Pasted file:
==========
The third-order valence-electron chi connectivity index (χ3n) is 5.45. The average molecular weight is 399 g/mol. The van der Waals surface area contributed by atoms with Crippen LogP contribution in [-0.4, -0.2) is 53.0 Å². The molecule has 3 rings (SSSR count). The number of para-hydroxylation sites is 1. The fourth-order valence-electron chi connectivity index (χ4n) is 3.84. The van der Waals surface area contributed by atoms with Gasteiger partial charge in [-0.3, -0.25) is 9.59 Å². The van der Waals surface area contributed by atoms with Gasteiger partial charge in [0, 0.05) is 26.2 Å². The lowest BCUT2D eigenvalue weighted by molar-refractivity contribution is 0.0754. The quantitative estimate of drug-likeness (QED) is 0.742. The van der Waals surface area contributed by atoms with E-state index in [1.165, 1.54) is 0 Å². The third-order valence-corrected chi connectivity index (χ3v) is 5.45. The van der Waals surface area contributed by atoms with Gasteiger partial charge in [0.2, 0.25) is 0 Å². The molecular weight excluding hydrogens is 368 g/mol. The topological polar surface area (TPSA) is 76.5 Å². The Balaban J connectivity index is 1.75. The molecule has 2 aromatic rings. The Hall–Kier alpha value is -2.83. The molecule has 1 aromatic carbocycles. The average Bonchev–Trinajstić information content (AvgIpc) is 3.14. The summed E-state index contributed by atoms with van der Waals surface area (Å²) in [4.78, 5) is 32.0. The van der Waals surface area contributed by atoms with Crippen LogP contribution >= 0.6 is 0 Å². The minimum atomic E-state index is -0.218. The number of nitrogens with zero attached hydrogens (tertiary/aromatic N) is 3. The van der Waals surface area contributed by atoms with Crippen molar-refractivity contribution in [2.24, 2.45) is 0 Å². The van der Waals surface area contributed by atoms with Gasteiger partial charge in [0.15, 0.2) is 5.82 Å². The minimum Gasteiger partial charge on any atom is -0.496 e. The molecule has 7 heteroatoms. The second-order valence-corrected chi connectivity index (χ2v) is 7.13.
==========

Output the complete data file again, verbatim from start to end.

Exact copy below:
The third-order valence-electron chi connectivity index (χ3n) is 5.45. The average molecular weight is 399 g/mol. The van der Waals surface area contributed by atoms with Crippen LogP contribution in [-0.4, -0.2) is 53.0 Å². The molecule has 3 rings (SSSR count). The number of para-hydroxylation sites is 1. The fourth-order valence-electron chi connectivity index (χ4n) is 3.84. The van der Waals surface area contributed by atoms with Gasteiger partial charge in [-0.3, -0.25) is 9.59 Å². The van der Waals surface area contributed by atoms with Gasteiger partial charge in [0, 0.05) is 26.2 Å². The lowest BCUT2D eigenvalue weighted by molar-refractivity contribution is 0.0754. The quantitative estimate of drug-likeness (QED) is 0.742. The van der Waals surface area contributed by atoms with E-state index in [1.165, 1.54) is 0 Å². The third-order valence-corrected chi connectivity index (χ3v) is 5.45. The van der Waals surface area contributed by atoms with Gasteiger partial charge in [0.2, 0.25) is 0 Å². The molecular weight excluding hydrogens is 368 g/mol. The topological polar surface area (TPSA) is 76.5 Å². The Balaban J connectivity index is 1.75. The molecule has 2 aromatic rings. The Hall–Kier alpha value is -2.83. The molecule has 1 aromatic carbocycles. The average Bonchev–Trinajstić information content (AvgIpc) is 3.14. The summed E-state index contributed by atoms with van der Waals surface area (Å²) in [4.78, 5) is 32.0. The van der Waals surface area contributed by atoms with Crippen LogP contribution >= 0.6 is 0 Å². The minimum atomic E-state index is -0.218. The number of nitrogens with zero attached hydrogens (tertiary/aromatic N) is 3. The van der Waals surface area contributed by atoms with Crippen molar-refractivity contribution in [2.24, 2.45) is 0 Å². The van der Waals surface area contributed by atoms with Gasteiger partial charge in [0.15, 0.2) is 5.82 Å². The minimum Gasteiger partial charge on any atom is -0.496 e. The molecule has 7 heteroatoms. The second-order valence-corrected chi connectivity index (χ2v) is 7.13.